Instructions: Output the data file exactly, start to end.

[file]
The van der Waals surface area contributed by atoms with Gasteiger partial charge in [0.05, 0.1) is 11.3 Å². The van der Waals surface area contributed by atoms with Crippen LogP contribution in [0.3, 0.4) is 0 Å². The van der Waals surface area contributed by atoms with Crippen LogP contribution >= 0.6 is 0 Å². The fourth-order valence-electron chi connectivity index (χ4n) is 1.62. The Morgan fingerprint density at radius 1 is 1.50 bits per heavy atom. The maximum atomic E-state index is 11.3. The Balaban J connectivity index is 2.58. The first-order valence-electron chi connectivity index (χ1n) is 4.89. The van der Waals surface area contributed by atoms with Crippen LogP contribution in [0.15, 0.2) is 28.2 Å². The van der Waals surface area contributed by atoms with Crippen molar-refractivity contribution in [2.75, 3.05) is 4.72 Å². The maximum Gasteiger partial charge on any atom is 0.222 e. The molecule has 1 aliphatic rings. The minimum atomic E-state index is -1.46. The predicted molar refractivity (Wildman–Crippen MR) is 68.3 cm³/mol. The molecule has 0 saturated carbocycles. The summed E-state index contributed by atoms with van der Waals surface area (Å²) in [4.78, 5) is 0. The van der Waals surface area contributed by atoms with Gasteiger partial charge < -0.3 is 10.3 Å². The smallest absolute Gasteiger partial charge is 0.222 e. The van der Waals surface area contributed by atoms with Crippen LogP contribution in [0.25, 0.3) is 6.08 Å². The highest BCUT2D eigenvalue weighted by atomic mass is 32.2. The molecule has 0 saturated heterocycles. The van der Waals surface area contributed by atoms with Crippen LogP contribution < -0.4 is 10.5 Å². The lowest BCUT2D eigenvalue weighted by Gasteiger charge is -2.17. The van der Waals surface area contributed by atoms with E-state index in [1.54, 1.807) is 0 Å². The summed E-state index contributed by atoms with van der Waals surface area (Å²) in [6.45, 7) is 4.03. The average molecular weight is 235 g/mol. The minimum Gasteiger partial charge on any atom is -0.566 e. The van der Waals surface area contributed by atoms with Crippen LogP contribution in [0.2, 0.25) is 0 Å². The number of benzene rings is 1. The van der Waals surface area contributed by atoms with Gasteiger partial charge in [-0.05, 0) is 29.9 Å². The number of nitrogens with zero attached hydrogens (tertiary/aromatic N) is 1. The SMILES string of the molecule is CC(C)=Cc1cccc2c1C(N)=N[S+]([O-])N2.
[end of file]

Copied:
The van der Waals surface area contributed by atoms with Gasteiger partial charge in [0.05, 0.1) is 11.3 Å². The van der Waals surface area contributed by atoms with Crippen LogP contribution in [0.3, 0.4) is 0 Å². The van der Waals surface area contributed by atoms with Crippen LogP contribution >= 0.6 is 0 Å². The fourth-order valence-electron chi connectivity index (χ4n) is 1.62. The Morgan fingerprint density at radius 1 is 1.50 bits per heavy atom. The maximum atomic E-state index is 11.3. The Balaban J connectivity index is 2.58. The first-order valence-electron chi connectivity index (χ1n) is 4.89. The van der Waals surface area contributed by atoms with Crippen LogP contribution in [0.15, 0.2) is 28.2 Å². The van der Waals surface area contributed by atoms with Crippen molar-refractivity contribution in [2.75, 3.05) is 4.72 Å². The maximum Gasteiger partial charge on any atom is 0.222 e. The molecule has 1 aliphatic rings. The minimum atomic E-state index is -1.46. The predicted molar refractivity (Wildman–Crippen MR) is 68.3 cm³/mol. The molecule has 0 saturated carbocycles. The summed E-state index contributed by atoms with van der Waals surface area (Å²) in [4.78, 5) is 0. The van der Waals surface area contributed by atoms with Gasteiger partial charge < -0.3 is 10.3 Å². The smallest absolute Gasteiger partial charge is 0.222 e. The van der Waals surface area contributed by atoms with Crippen LogP contribution in [0.25, 0.3) is 6.08 Å². The highest BCUT2D eigenvalue weighted by atomic mass is 32.2. The molecule has 0 saturated heterocycles. The van der Waals surface area contributed by atoms with Crippen LogP contribution < -0.4 is 10.5 Å². The lowest BCUT2D eigenvalue weighted by Gasteiger charge is -2.17. The van der Waals surface area contributed by atoms with E-state index in [1.54, 1.807) is 0 Å². The summed E-state index contributed by atoms with van der Waals surface area (Å²) in [6.45, 7) is 4.03. The average molecular weight is 235 g/mol. The minimum Gasteiger partial charge on any atom is -0.566 e. The van der Waals surface area contributed by atoms with Crippen LogP contribution in [0.2, 0.25) is 0 Å². The number of benzene rings is 1. The van der Waals surface area contributed by atoms with Gasteiger partial charge in [-0.05, 0) is 29.9 Å². The number of nitrogens with zero attached hydrogens (tertiary/aromatic N) is 1. The SMILES string of the molecule is CC(C)=Cc1cccc2c1C(N)=N[S+]([O-])N2.